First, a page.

Tuesday, 1 October 2013

Movie Review: Citizen Kane (1941)


One of the most outstanding achievements in the history of cinema, Citizen Kane ushered in the era of maverick directors stamping their films with grand personality and vision. Orson Welles assembles a masterpiece of virtuoso storytelling in recounting the amazing tale of a rich industrialist who has everything that can be bought and nothing that matters.

Mega tycoon Charles Foster Kane (Welles) dies a lonely death in his enormous, lavishly furnished but mostly empty Xanadu mansion. His last uttered word is "Rosebud". Journalist Jerry Thompson (William Alland) is tasked with finding out what the word meant, and tracks down Kane's closest associates, including best friend Jedediah Leland (Joseph Cotten) and lifelong employee Mr. Bernstein (Everett Sloane), and through their anecdotes Kane's life story is revealed.

Born to a poor rural family in Colorado, when he was a young boy Kane's mother Mary (Agnes Moorehead) inherited a piece of property where a massive gold deposit was unearthed. Kane's parents place him in the care of banker Walter Thatcher (George Coulouris) and send him away to get an education and see the world until his 25th birthday, when he inherits his massive fortune. Kane never gets over the shock of abrupt separation from his parents and happy childhood.

As a rich young man, Kane has his pick of businesses to run, but decides to personally take control of the New York Inquirer, a struggling newspaper. He uses it as a pulpit to expose corruption, bolstering his popularity and influence, and he goes on to build a massive national media conglomerate. He marries Emily Monroe Norton (Ruth Warrick), the niece of the President, and sets himself up for a career in politics, initially running for the Governor's office.

With Kane riding a wave of popularity and holding a seemingly unassailable lead in the opinion polls, his rival Jim Gettys (Ray Collins) exposes Kane's extramarital affair with lounge singer Susan Alexander (Dorothy Comingore), ending Kane's political career before it starts, and also destroying his marriage. Emily leaves him and he immediately marries Susan. Kane pours enormous resources to try and establish Susan as a serious opera star. As Kane grows ever more obsessed with seeking the world's approval, his remaining personal relationships start to suffer. And still, Thompson doggedly persists in pursuing what "Rosebud" could have possibly referred to.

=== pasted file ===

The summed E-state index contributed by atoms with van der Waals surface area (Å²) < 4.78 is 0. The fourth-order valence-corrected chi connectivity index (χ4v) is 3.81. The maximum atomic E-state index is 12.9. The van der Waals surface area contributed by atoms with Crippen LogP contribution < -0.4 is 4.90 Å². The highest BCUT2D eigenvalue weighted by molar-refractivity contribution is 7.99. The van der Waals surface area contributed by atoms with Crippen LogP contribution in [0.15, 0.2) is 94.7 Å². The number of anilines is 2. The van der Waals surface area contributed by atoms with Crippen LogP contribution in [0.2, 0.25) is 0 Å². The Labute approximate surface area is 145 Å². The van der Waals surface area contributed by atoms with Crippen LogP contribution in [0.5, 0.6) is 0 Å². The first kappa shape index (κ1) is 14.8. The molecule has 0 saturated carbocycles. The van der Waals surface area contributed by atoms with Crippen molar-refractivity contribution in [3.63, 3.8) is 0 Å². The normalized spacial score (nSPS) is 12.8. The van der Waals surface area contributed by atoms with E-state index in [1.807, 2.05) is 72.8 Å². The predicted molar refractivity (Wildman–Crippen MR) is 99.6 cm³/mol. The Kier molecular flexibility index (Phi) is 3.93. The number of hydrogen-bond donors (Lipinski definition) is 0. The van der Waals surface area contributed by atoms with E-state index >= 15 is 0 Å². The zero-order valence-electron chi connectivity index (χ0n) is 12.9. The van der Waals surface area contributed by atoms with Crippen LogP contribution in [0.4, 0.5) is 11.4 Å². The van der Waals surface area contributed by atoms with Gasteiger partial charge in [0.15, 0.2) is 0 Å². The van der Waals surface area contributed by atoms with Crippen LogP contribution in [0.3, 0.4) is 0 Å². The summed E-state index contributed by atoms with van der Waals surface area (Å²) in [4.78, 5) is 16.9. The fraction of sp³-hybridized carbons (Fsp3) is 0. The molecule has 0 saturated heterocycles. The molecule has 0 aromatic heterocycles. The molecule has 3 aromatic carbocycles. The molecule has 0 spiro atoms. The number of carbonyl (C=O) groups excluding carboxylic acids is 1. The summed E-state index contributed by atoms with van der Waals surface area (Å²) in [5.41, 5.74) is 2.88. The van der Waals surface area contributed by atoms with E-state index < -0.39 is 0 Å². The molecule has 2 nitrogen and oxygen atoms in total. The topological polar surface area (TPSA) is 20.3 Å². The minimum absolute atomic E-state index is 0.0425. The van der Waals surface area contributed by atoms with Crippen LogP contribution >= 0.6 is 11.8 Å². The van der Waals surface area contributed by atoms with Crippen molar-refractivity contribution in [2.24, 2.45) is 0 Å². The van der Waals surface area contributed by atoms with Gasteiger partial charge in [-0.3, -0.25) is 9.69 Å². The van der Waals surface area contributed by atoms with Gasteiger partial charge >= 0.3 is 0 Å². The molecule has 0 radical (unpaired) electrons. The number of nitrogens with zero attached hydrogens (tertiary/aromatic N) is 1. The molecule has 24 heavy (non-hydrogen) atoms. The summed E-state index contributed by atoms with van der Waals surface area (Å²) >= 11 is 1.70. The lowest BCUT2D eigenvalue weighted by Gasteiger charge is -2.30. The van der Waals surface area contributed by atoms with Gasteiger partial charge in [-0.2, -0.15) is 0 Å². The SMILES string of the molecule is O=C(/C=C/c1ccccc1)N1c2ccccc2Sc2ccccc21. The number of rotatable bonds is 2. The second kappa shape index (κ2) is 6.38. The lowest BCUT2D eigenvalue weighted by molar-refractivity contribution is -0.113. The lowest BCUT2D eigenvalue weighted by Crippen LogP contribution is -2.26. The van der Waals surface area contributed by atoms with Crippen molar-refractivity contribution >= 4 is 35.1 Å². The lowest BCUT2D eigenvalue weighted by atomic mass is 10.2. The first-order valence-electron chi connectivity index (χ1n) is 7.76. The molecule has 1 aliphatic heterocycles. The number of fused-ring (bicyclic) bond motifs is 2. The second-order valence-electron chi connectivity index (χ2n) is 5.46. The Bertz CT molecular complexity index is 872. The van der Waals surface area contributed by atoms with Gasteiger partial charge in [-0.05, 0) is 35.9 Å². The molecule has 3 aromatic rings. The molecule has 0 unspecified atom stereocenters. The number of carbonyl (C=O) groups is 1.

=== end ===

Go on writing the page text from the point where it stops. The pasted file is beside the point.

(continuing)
Coming from the world of theatre and radio, Welles was recruited to Hollywood by RKO studios and given complete artistic control. At 24 years old, he set about reinventing the movies, creating his own rules because he did not know that there were any that needed to be followed. The original artistry injected into Citizen Kane is one of the gateways to modern film, a suite of inventiveness that redefined the possible, and recast the role of director as an inspired visionary rather than a studio hack.

Welles sets a challenge for himself by removing all tension about how the movie will end, and establishing his protagonist as not very likable. The film starts at the end, jumps back to the beginning and then moves forward again, as Kane's colleagues recount their memories. That Kane dies a lonely death is not in doubt, and many of the people interviewed by Thompson don't seem all that enamoured by the old man. And so the introduction of the Rosebud puzzle becomes an ingenious plot device, a small word that may help to define a big man, a trivial mystery that propels a grand biography. And among Citizen Kane's ultimate triumphs is the transformation of one of the world's most powerful tycoons into a desperate man deserving of pity.

Welles uses deep focus to fill the screen with layers of activity, all demanding attention. Citizen Kane is filled with shots where the closest item to the screen is driving events in the deep background, and the eye can choose to focus on the catalyst, the reaction, or both.  There are also many scenes of countless people or items filling the screen as far as the eye can see, all in crisp focus, to convey the enormous scale of Kane's empire and influence.

The camera placement is often as important as the unfolding events, Welles providing imposing perspectives, often filming powerful men from below to heighten their high levels of intimidation. When filming large rooms, the cameras capture impressive scope and the majesty of the space, either by demonstrating how full a large hall can be, or by emphasizing size through the cold stillness of under-utilized emptiness. Characters who serve to nudge the story forward but who are not essential to Kane's life are often filmed from the back, or with shadows obscuring their face.

As for the essence of Citizen Kane, Welles and screenwriter Herman J. Mankiewicz were at least partially inspired by the real life story of William Randolph Hearst. The theme of the movie settles on the eternal quest for love and acceptance by a man who has everything except what he needs to close the hole in his heart. Money can buy everything except inner peace, and Kane obsessively attempts to gain the adulation of his newspaper readers, his political supporters and the two women in his life. Often substituting material things for meaningful caring, Kane may have infinite financial resources but limited emotional competence, and money without soul cannot warm the heart. But maybe Rosebud could.

Thompson: Mr. Kane was a man who got everything he wanted and then lost it. Maybe Rosebud was something he couldn't get, or something he lost. Anyway, it wouldn't have explained anything... I don't think any word can explain a man's life. No, I guess Rosebud is just a... piece in a jigsaw puzzle... a missing piece.

Citizen Kane captivates and enthralls, a film as powerful and commanding as Charles Foster Kane himself.






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